I got it into my head that I wanted to make ricotta cheese this weekend. I think it was partly because my favorite cooking blog posted a tutorial about it recently and partly because I would be up on the South Hill where I could get milk from a local Spokane dairy:
I met the woman who owns this farm with her husband last March when I took a cheese-making class. The milk is pasturized only to 145 degrees, not homogenized, and has the cream on the top like in the good old days. I used a recipe from a blog called Annie's Eats. The ingredients are simple: white vinegar, milk, salt, and lemon juice.
After mixing salt and milk, I heated the milk to 185 degrees, took the milk off the heat, and stirred in the lemon juice and vinegar. After leaving the mixture to curdle for about 10 minutes, I poured it into a curtain-lined colander over a bowl to catch the whey. I used the curtain in place of cheesecloth and it worked perfectly.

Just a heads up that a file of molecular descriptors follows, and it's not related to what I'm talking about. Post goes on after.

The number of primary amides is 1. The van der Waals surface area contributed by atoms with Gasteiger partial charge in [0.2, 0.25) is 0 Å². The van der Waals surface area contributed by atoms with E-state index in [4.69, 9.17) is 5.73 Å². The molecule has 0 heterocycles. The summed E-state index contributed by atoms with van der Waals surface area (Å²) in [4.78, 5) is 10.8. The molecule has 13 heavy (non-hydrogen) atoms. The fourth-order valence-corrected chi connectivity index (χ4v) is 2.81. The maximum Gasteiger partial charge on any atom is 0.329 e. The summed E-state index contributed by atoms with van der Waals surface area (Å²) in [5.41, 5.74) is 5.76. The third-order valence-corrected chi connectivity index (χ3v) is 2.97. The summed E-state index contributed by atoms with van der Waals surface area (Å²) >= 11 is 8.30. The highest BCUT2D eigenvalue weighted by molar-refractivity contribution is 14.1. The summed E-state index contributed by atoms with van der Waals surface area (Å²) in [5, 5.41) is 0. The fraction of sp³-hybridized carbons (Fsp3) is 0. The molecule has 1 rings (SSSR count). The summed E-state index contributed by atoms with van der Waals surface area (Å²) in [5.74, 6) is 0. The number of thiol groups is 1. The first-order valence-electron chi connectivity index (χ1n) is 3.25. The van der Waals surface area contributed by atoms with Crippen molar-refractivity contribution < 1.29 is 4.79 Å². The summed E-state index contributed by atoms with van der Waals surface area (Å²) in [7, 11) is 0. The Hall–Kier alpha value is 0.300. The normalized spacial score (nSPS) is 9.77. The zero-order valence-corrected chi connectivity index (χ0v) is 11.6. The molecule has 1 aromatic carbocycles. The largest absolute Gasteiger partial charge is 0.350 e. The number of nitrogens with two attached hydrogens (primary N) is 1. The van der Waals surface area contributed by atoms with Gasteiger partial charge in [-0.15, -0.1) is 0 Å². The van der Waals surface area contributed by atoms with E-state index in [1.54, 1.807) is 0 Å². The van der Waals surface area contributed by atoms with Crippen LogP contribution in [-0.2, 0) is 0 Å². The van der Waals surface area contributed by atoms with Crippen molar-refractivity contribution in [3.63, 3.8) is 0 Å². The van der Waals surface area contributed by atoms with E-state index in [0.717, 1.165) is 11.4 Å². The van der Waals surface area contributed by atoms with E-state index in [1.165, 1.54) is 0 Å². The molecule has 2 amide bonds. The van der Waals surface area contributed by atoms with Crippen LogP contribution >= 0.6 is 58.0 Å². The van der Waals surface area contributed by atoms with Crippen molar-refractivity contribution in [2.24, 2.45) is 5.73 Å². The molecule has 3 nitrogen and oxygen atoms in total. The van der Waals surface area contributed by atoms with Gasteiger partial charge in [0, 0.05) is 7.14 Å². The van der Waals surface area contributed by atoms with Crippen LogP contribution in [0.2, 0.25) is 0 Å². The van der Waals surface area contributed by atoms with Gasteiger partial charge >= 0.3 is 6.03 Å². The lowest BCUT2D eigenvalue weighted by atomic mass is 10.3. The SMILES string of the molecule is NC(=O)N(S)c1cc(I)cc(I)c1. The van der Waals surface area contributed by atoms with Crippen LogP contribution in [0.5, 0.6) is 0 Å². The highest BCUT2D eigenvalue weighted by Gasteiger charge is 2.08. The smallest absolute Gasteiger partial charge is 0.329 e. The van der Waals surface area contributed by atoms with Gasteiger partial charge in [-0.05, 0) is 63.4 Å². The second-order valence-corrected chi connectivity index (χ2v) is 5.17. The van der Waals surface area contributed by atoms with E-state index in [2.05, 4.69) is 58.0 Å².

Here is the colander over the bowl of whey:
Here's me squeezing more whey out of the cheese. I have to admit that it was ridiculously fun to squeeze out the warm whey. My housemate was laughing at me.
It's amazing how much whey is left over after making the cheese! Good thing my co-worker sent me a link to a blog with 16 uses for whey. I'm thinking of freezing some of my whey in ice cube trays, using it to water my house plants, and cooking potatoes and oatmeal in it. I tasted it, and I can hardly describe the taste: fresh, slightly sour, rich.
And here's the finished product!
It's amazing that eight cups of milk makes only two cups of ricotta. It made me realize how precious cheese is and why it's expensive. I have several ideas for how to use my cheese. I'm thinking of spreading it on sliced ciabatta bread with salami (from Trader Joe's!) and garden tomatoes. I'll let you know how it turns out. :)
Have you made something from scratch before? How did it turn out? Was it worth the effort?